Watch a Curious Cottonmouth Follow a Kayaker Uncomfortably Close

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Written by Angie Menjivar

Updated: November 10, 2023

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Moccasin Snake
© Kristian Bell/Shutterstock.com

Although you might think of snakes as typically slithering around on land, some are actually great swimmers. They use the same wavy movement that they use on land to swim through water. They don’t swim completely submerged; rather, they use this undulating movement to keep momentum and stay either completely above or only slightly submerged underwater.

Cottonmouth snakes are a species of pit viper native to the southeastern United States. They are poisonous vipers that are considered even more toxic than copperheads. In the video below, you can see The Bearded Biologist, a man with a YouTube channel, encounter this curious snake.

The video opens with a rather peaceful kayak ride on a quiet creek. The man is quietly and gently exploring the area. The water is dark, and murky green, and there are many trees surrounding the space, which makes for an incredibly lush, green backdrop. There’s something floating in the water just up ahead, and The Bearded Biologist spots it right away. As his kayak gets closer, he realizes it’s a cottonmouth viper.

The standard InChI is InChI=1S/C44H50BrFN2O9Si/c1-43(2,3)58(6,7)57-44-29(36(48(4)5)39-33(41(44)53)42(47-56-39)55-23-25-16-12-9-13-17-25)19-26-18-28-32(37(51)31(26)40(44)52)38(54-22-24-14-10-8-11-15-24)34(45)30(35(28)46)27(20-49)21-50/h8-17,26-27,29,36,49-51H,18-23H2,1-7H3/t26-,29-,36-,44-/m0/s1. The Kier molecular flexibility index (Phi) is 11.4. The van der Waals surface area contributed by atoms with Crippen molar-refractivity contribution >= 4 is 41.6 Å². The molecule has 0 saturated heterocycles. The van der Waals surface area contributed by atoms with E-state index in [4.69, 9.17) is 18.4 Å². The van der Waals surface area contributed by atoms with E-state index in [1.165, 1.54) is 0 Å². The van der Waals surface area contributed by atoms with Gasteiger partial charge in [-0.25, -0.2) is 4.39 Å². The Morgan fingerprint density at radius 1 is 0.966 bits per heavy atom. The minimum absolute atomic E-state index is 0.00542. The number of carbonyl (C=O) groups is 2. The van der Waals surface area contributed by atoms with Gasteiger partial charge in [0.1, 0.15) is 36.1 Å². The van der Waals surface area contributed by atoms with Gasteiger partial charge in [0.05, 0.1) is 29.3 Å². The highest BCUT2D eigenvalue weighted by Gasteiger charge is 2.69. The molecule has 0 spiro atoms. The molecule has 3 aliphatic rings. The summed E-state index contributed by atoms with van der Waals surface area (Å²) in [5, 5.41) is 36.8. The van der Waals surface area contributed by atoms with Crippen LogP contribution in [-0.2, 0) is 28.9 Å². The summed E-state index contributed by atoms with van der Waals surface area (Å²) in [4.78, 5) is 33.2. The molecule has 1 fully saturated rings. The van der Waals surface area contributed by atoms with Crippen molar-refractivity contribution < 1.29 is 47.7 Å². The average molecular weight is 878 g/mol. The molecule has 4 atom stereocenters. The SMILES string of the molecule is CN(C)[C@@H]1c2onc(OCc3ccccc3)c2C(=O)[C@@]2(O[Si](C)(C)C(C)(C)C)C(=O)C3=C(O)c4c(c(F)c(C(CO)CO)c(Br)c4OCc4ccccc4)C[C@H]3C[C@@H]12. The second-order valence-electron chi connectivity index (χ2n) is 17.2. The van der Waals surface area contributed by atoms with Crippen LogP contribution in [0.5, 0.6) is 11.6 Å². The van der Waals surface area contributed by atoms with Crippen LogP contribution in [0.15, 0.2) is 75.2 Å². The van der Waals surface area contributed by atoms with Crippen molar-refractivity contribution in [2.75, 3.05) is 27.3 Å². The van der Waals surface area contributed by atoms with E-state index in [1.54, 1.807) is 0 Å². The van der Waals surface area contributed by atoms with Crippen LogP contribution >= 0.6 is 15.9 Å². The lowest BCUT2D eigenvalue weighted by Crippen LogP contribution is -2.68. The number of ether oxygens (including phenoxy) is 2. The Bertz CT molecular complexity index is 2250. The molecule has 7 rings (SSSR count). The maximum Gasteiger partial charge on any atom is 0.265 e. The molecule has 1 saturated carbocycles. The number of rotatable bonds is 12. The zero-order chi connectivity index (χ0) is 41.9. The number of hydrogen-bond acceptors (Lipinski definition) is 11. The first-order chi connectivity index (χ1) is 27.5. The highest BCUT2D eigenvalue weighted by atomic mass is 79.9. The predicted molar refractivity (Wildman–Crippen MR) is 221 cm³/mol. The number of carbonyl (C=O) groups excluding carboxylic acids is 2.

The cottonmouth is floating quietly along, letting the gentle current of the creek take it without making any of those undulating movements that keep it moving forward. It seems to spot the kayaker and turns its head over towards him. Instinctively, The Bearded Biologist puts up his paddle to defend himself if need be.

The cottonmouth remains curious, its tongue slithering outward in the air, but the current takes it away from the kayaker. It does start slithering toward him, maintaining a curiosity, but eventually lets the natural current of the creek take it away from the kayaker.

Throughout the encounter, The Bearded Biologist keeps his paddle out, toward the cottonmouth, in defense mode. The camera catches the scene perfectly, and there’s a shot when the viper is right in the center of the screen that you can appreciate just how close it got to the kayaker.

As the current pulls it away from the kayak, the cottonmouth waves its tail a bit, as if fighting the current slightly, still intrigued by the man on the kayak. For a couple of seconds, it keeps slithering toward the camera. The final scene shows when it stops swimming against the current and continues on its way.

Is It Normal for a Cottonmouth to Pursue You?

Like their fellow pit vipers copperheads and rattlesnakes, cottonmouths prefer to wait for their favorite prey to come to them. This means they prefer to lie in wait for mice and voles and are generally uninterested in humans.

So why was that swimming reptile interested in the kayak? No one can tell for certain.

Thankfully, its swimming skills notwithstanding, it could not swim against the tide and was borne away by the current. A rather lucky occurrence that resulted in a happy ending for the kayaker.